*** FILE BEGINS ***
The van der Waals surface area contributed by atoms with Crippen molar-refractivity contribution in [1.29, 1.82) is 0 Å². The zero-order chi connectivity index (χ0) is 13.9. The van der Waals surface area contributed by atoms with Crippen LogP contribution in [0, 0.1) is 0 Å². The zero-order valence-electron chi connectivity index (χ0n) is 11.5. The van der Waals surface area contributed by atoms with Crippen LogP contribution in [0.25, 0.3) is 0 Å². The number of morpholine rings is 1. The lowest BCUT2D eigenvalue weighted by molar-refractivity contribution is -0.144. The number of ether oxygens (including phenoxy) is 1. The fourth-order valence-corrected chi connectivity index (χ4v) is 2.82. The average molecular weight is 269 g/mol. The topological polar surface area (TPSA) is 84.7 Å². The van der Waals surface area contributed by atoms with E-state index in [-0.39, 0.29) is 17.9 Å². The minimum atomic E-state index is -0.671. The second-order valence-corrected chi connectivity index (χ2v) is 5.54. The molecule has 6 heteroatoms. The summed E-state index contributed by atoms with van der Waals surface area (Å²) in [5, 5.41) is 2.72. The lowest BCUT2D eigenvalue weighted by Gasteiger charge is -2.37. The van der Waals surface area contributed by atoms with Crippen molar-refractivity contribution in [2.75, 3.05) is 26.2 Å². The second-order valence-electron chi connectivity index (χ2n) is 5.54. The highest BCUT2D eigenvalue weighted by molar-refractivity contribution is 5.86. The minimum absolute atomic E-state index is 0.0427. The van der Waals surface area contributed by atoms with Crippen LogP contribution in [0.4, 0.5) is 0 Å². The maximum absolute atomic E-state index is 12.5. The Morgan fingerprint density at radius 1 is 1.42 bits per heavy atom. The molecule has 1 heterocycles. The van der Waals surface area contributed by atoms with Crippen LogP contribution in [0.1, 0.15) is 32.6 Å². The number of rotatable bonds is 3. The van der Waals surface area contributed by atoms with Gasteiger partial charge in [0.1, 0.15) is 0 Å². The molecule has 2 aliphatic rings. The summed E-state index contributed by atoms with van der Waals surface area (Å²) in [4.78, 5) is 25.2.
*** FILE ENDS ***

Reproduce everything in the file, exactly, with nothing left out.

The van der Waals surface area contributed by atoms with Crippen molar-refractivity contribution in [1.29, 1.82) is 0 Å². The zero-order chi connectivity index (χ0) is 13.9. The van der Waals surface area contributed by atoms with Crippen LogP contribution in [0, 0.1) is 0 Å². The zero-order valence-electron chi connectivity index (χ0n) is 11.5. The van der Waals surface area contributed by atoms with Crippen LogP contribution in [0.25, 0.3) is 0 Å². The number of morpholine rings is 1. The lowest BCUT2D eigenvalue weighted by molar-refractivity contribution is -0.144. The number of ether oxygens (including phenoxy) is 1. The fourth-order valence-corrected chi connectivity index (χ4v) is 2.82. The average molecular weight is 269 g/mol. The topological polar surface area (TPSA) is 84.7 Å². The van der Waals surface area contributed by atoms with E-state index in [-0.39, 0.29) is 17.9 Å². The minimum atomic E-state index is -0.671. The second-order valence-corrected chi connectivity index (χ2v) is 5.54. The molecule has 6 heteroatoms. The summed E-state index contributed by atoms with van der Waals surface area (Å²) in [5, 5.41) is 2.72. The lowest BCUT2D eigenvalue weighted by Gasteiger charge is -2.37. The van der Waals surface area contributed by atoms with Crippen molar-refractivity contribution in [2.75, 3.05) is 26.2 Å². The second-order valence-electron chi connectivity index (χ2n) is 5.54. The highest BCUT2D eigenvalue weighted by molar-refractivity contribution is 5.86. The minimum absolute atomic E-state index is 0.0427. The van der Waals surface area contributed by atoms with Crippen LogP contribution in [0.4, 0.5) is 0 Å². The maximum absolute atomic E-state index is 12.5. The Morgan fingerprint density at radius 1 is 1.42 bits per heavy atom. The molecule has 1 heterocycles. The van der Waals surface area contributed by atoms with Crippen LogP contribution in [0.1, 0.15) is 32.6 Å². The number of rotatable bonds is 3. The van der Waals surface area contributed by atoms with Gasteiger partial charge in [0.1, 0.15) is 0 Å². The molecule has 2 aliphatic rings. The summed E-state index contributed by atoms with van der Waals surface area (Å²) in [4.78, 5) is 25.2.